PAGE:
'Trump wants to pull funding from Stars and Stripes, a newspaper for American troops that began in the Civil War and has been serving our soldiers,' wrote Kathy Kiely for USA Today.
September 4, 2020

(A video from CNN's Reliable Sources, from back in February.)

The Pentagon has ordered Stars and Stripes to shut down for no good reason
was the actual title of Kathy Kiely's piece in today's Stars and Stripes. Just yesterday they published an Associated Press story entitled, Report claims Trump disparaged US war dead as 'losers,' 'suckers'. Such reports have had the Stars & Stripes, a venerable publication since 1861 in Donald Trump's crosshairs almost his entire presidency. I'm almost never shocked at the depths that Trump will stoop to but this really is beyond the pale.

Back in February the Stars and Stripes was notified their funding would be cut in 2021. Their editorial independence from Pentagon oversight proving too much to bear for Trump. One assumes the sudden shutdown was related to the coming election, when all dissent must be squashed beforehand.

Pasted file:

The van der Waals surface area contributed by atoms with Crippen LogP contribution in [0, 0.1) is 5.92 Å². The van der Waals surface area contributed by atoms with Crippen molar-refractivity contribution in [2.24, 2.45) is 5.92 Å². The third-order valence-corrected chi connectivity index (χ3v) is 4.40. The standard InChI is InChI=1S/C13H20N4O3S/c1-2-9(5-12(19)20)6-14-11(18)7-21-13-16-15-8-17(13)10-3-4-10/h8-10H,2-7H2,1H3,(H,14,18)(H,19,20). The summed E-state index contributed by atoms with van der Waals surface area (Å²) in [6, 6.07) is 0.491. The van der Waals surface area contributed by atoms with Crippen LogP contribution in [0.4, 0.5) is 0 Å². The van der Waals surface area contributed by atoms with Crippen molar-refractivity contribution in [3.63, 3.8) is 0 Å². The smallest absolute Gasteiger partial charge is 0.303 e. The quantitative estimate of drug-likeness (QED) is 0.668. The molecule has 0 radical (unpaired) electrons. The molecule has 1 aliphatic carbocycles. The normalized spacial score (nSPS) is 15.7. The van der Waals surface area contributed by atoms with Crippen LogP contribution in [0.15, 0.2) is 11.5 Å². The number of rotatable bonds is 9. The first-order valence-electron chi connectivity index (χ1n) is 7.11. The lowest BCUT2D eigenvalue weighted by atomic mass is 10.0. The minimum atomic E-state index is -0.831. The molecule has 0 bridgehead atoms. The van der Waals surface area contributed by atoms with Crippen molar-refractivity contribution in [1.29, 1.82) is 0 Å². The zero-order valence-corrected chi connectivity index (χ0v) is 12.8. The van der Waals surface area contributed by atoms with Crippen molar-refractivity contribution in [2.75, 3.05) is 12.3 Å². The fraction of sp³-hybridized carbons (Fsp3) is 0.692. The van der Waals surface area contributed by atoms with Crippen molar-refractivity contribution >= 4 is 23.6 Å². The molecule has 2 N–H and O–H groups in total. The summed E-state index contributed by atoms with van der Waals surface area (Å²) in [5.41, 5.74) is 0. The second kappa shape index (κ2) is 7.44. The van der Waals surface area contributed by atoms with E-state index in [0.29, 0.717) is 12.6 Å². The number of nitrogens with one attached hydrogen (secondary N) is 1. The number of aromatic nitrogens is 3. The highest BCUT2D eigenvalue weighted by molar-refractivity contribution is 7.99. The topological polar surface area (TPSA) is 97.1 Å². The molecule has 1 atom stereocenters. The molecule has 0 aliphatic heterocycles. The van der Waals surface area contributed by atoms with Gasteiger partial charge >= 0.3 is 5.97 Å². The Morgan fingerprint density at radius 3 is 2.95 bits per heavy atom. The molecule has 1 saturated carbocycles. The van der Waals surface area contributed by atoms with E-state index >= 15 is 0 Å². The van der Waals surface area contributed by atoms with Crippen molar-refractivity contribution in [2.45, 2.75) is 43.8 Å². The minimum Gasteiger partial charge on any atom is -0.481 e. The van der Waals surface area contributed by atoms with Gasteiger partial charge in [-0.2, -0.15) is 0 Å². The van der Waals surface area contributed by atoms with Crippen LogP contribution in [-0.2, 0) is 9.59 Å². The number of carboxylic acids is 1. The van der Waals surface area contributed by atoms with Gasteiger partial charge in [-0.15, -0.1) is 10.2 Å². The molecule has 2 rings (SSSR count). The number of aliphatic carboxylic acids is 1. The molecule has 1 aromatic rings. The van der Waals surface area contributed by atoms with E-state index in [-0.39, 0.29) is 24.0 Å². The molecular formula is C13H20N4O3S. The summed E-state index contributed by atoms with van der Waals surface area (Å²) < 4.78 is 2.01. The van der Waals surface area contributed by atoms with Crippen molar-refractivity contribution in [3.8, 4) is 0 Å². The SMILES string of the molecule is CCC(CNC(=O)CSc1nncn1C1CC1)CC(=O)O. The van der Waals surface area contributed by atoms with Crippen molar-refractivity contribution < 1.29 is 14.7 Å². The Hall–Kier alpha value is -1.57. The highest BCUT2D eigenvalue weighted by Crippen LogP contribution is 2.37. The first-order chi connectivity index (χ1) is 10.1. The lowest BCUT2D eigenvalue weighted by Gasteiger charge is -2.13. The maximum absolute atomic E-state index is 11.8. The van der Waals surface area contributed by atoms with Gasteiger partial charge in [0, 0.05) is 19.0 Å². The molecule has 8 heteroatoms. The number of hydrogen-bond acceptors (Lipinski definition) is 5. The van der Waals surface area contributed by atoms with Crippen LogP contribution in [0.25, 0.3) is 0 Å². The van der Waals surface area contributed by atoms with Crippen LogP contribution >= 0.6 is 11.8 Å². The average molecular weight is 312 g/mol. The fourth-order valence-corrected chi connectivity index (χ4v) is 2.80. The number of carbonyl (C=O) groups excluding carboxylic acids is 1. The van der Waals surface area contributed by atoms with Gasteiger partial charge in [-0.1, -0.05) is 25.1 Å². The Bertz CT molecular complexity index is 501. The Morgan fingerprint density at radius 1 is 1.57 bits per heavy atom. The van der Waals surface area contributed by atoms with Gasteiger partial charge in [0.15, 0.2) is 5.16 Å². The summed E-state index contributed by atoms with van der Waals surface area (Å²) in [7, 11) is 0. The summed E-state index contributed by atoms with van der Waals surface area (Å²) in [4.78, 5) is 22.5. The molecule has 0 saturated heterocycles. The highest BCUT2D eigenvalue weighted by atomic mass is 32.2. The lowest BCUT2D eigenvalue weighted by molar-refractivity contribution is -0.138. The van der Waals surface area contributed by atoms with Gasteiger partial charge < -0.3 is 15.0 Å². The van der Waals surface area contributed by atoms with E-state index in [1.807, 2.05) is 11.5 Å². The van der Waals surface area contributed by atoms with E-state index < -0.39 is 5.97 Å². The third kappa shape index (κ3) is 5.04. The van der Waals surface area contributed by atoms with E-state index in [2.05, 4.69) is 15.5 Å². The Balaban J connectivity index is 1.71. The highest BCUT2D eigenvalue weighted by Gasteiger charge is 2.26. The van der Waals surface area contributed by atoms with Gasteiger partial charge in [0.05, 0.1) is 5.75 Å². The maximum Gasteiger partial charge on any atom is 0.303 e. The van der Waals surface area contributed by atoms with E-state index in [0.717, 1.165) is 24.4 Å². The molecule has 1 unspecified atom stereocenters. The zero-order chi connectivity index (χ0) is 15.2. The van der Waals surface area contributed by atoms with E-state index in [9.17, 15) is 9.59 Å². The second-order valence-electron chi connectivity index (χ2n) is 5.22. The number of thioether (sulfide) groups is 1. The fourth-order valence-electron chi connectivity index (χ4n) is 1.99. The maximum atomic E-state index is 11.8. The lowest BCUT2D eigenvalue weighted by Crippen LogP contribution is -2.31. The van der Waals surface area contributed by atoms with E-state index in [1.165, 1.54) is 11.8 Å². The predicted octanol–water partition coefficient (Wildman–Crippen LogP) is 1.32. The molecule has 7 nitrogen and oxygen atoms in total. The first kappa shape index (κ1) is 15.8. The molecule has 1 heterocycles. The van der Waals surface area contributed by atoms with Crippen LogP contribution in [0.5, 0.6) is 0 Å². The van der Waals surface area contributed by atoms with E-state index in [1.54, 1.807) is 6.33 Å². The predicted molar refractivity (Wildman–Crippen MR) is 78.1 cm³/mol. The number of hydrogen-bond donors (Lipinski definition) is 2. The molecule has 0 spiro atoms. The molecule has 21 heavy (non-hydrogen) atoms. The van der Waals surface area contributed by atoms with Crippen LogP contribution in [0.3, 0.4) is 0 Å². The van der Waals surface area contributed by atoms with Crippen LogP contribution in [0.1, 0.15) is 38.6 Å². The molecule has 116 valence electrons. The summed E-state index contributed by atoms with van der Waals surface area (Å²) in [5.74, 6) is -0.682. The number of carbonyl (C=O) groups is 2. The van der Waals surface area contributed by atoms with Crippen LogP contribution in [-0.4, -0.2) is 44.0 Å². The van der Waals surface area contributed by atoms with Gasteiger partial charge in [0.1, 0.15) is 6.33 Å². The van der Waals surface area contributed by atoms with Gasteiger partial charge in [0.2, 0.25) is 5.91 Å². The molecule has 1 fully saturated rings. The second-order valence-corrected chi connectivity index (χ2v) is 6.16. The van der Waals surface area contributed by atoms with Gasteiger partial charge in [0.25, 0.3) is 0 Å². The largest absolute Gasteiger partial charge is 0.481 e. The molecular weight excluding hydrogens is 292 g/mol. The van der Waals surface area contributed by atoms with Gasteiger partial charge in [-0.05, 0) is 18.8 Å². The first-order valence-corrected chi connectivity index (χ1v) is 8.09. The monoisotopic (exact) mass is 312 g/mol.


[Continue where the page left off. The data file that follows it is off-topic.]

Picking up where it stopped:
Source: USA Today

Even for those of us who are all too wearily familiar with President Donald Trump’s disdain for journalists, his administration’s latest attack on the free press is a bit of a jaw-dropper.

In a heretofore unpublicized recent memo, the Pentagon delivered an order to shutter Stars and Stripes, a newspaper that has been a lifeline and a voice for American troops since the Civil War. The memo orders the publisher of the news organization (which now publishes online as well as in print) to present a plan that “dissolves the Stars and Stripes” by Sept. 15 including "specific timeline for vacating government owned/leased space worldwide.”

“The last newspaper publication (in all forms) will be September 30, 2020,” writes Col. Paul Haverstick Jr., the memo’s author.

The first Stars and Stripes rolled off presses Nov. 9, 1861 in Bloomfield, Missouri when forces headed by Ulysses Grant overran the tiny town on the way to Cape Girardeau. A group of Grant’s troops who had been pressmen before the war set up shop at a local newspaper office abandoned by its Confederate sympathizer publisher. Since then Stars and Stripes has launched the careers of famous journalists such as cartoonist Bill Mauldin and TV commentator Andy Rooney. And its independence from the Pentagon brass has been guaranteed by such distinguished military leaders at Gens. John G. Pershing, George Marshall and Dwight Eisenhower. Eisenhower once reprimanded Gen. George Patton for trying to censor Mauldin cartoons he didn’t like.

A bipartisan group of Senators is pushing back on the plan.

UPDATE: President Shit-for-Brains seems to have gotten cold feet after the immediate backlash.

Sure, Jan.

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